I had a patient text me with some questions regarding the maintenance phase of her HCG 2.0 diet today. The answer is a bit long-winded so rather than emailing her, I figured I write everything into a blog and send her the link. The generalities of HCG maintenance are included in the book, but it’s not uncommon to have a question or two about the specifics. For example, Lisa was curious about nut butter, aka peanut butter, almond butter, etc. So, I thought I’d use this as an example of h0w to read and interpret food labels to determine your caloric limitations during maintenance. If you haven’t read the book, this may be a bit foreign, but I’ll do my best to accommodate.
Dairy, which is mentioned in Lisa’s text is another example. We all love cheese, but, sorry to say, beyond infancy it’s unnecessary. Sure, we need our calcium, but there is more calcium in a cup of spinach than a cup of milk; with fraction of the calories. Believe me, I don’t want to take the fun out of eating, but is a burger going to be any less tasty without the cheese… not really. Recognizing and adjusting minor things like this in your diet can spare you 200-300 calories per day. To put things in perspective, a 160 pound person burns roughly 85 calories by walking 1 mile at 3 mph. On the flip-side, there are 104 calories in a slice of American Cheese. So, would you rather walk a mile and 1/4 or eat your burger without cheese? You decide. BTW, is there a more brilliant word in the English Language than perspective.
Fats are sort of a weird anomaly, which is why I chose to use them as my example on calculating food labels. I say that because fats are usually a by-products of our food choices. They’re never a main course or something you choose to eat. They generally just tag along with our protein or carb choices, kinda like a sun burn on your vacation, you don’t want to over do it. Carbs and protein are easy to tally, because they’re “what we’re eating,” which make them easy to add or subtract. So, if we can figure out the fats and learn to successfully incorporate them into our carb and/or protein entree, the rest is simple. Let’s take a look…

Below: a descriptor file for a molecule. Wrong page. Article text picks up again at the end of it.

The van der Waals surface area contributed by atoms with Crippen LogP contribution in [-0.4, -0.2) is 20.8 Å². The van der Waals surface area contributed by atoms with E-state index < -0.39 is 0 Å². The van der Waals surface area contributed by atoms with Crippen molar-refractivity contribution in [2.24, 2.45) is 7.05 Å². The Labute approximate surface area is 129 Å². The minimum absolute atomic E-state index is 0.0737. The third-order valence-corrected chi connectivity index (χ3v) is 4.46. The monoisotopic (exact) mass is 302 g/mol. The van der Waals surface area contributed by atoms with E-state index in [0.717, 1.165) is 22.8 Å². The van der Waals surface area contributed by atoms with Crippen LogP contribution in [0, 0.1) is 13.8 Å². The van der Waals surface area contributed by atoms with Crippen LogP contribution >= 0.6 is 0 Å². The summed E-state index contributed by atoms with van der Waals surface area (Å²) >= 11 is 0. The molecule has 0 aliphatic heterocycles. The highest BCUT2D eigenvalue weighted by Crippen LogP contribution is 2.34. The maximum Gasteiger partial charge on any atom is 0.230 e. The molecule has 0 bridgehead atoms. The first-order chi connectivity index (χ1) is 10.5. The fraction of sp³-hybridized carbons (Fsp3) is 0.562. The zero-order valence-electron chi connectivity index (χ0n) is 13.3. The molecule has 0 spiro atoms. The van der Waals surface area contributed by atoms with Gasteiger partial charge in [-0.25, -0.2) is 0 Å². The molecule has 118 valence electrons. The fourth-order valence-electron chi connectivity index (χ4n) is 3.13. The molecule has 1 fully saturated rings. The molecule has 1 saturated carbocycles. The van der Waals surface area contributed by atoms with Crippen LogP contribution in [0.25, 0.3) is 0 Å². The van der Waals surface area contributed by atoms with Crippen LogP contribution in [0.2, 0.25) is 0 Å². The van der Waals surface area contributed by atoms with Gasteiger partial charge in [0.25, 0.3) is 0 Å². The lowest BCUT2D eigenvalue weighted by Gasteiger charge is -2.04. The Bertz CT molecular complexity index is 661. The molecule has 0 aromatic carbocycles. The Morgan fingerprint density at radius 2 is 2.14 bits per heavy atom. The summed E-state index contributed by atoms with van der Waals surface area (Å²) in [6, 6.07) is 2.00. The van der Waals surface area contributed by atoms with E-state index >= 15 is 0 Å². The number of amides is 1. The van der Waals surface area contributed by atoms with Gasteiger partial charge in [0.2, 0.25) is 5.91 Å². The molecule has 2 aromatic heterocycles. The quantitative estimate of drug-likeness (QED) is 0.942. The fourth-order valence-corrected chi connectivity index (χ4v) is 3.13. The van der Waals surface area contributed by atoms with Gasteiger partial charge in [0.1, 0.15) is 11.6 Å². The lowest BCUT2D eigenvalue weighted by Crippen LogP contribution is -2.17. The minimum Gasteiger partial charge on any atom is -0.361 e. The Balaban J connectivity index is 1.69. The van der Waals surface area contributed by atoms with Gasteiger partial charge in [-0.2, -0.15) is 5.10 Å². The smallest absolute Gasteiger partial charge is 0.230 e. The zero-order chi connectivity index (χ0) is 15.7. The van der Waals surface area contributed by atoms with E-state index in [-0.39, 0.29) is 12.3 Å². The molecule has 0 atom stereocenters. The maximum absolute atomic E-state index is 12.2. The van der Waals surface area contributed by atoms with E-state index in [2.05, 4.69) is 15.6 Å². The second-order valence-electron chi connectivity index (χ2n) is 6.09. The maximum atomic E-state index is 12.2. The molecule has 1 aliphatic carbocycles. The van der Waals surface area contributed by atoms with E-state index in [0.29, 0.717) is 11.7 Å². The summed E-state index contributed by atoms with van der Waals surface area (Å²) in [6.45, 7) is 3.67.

Using the label above, how does a single serving of Skippy Peanut Butter figure in to your maintenance diet of 125% of your BMR of 40% protein, 40% fats (1:1 of Omega 3s and 6s), and 20% carbs.
Fat – 17 grams × 9 calories = 153
Carbs – 7 grams × 4 calories = 21
Protein – 7 grams × calories = 21
I know, I promised there would be no math, but if you’re on a 1625 calorie maintenance diet, as is Lisa, 1-2 servings of Skippy Peanut Butter would be entirely acceptable. Of course, there are more organic alternatives with less sugar.
This is how you would read a food label on maintenance. However, if you’ve read the book, you’d know that you cannot increase carbs beyond 30 grams per day within the first 3 weeks of discontinuing the drops. The reasons are explained in HCG 2.0 – Don’t Starve, Eat Smart and Lose on page 50. To summarize the maintenance phase, you’ll continue the HCG 2.0 low calorie diet for 72 hours after you discontinue your HCG supplement. Following 72 hours, you may begin to re-introduce dairy, nuts, avocado and other food items as long as you keep your carb intake below 30 grams per day. After that your diet will be the 40-40-20 mentioned above.
Best of luck on maintenance. I tell patients on a daily basis, everyone will lose weight on the low calorie phase, but whether you keep the weight off will be up to you and the decisions you make following. Health eating is easy if you make the time for it.